Open-endedness, capaciousness and other provocative conditions of making
September 30 - November 8
Artists' Reception October 3, 5-7pm
A focused group exhibition
Ashley Billingsley | Caroline Burton | Elizabeth Keithline
Wilson Harding Lawrence | Greg Mencoff | Wendy Wolf | Heeseop Yoon
curated by Judith Tolnick Champa
and a Providence Biennial event
I do not know which to prefer,
The beauty of inflections
Or the beauty of innuendoes,
The blackbird whistling
Or just after.
-Wallace Stevens, Stanza V, "Thirteen Ways of Looking At A Blackbird"
This focused exhibition showcases the harmoniously related work of seven outstanding artists. They live and work in Connecticut (Wilson Harding Lawrence), Massachusetts (Ashley Billingsley, Greg Mencoff, Wendy Wolf), Rhode Island (Elizabeth Keithline), New Jersey (Caroline Burton) and New York (Heeseop Yoon), and show nationally and internationally. Taken together they practice several media, drawing and sculpture foremost. In the process of making, each artist gains much aesthetic and conceptual purchase by expressively subverting expectations. To push further without forcing the bird metaphor above, each is a canary singing in a goldmine, experimenting daringly to discover what comes forth, what may propel them most successfully.
The discursive title of this exhibition makes clear the nuanced, or shaded character of the works on view. Finding the right platform and scale in which to test, enact and develop their intentions, there is in each artist a sense of weaving in and out of pictorial and actual space, frequently through density and prolixity of mark making, shadow, and linear patterns. There is also expansion across series, through repetitions testing perceptual certainties. The artists themselves are provocative, engaging us as viewers in the surprising actions of their materials, assertions and denials, their never-conventional visions.
-Judith Tolnick Champa, excerpt from catalog essay
My work is a meditation on landscape as site of visceral encounter — where forces at play exceed the navigator’s capacity for identification or understanding, and the necessity to act urges us to assign meaning to what is often only partial information.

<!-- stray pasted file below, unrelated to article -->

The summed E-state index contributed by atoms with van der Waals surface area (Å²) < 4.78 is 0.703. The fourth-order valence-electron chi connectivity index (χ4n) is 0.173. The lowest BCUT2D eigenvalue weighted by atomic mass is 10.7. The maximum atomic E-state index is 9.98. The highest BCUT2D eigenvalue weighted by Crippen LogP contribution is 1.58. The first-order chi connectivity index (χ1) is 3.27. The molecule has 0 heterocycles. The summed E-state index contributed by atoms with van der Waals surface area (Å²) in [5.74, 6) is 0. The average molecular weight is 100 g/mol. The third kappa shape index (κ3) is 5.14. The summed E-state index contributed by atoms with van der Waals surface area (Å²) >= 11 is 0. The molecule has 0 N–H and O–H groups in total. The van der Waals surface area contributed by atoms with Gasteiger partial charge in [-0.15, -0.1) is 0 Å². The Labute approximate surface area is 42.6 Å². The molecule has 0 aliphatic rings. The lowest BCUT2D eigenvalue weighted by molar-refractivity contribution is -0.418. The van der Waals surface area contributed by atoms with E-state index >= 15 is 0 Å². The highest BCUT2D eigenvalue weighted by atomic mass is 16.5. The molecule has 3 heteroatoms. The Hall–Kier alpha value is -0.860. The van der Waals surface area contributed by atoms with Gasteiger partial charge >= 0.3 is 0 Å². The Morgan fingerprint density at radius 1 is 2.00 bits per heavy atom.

Fire in Woods I-VI depicts the interstitial moment between preparation and battle in Akira Kurosawa’s epic 1954 film Seven Samurai. The landscape delineates a buffer between the protagonists’ known existence and what will come, framing a fugitive present tense that the drawings are an attempt to enter. It’s too dark to know what's really out there, so conjecture picks up where the senses leave off.
Despite the ways we mark and measure it, our position in the external world is unclear and limitations of mind and body render the most basic features mysterious. I think of this as the larger theme in my work, and use landscape as vehicle for exploring the implications.
The process of organizing the unfamiliar is central to my work, which encompasses sculpture, drawing and painting. My method, an intuitive one, has led to executions across several motifs, including the rabbit/pelt, architectural forms and the effects of accidents (personally and through art making). Linking them all is the context of a transformational process. Additionally, visual connection exists through the use of grid, which appears in nearly every piece, whether subtle or overt. Psychologically, the grid creates order and continuity as I traverse various themes.
Between these works a dialogue takes place, transformation occurs, moods are dramatized, and messages achieve clarity. Becoming almost lifelike, all forms in the work behave as one, even as they remain entirely separate.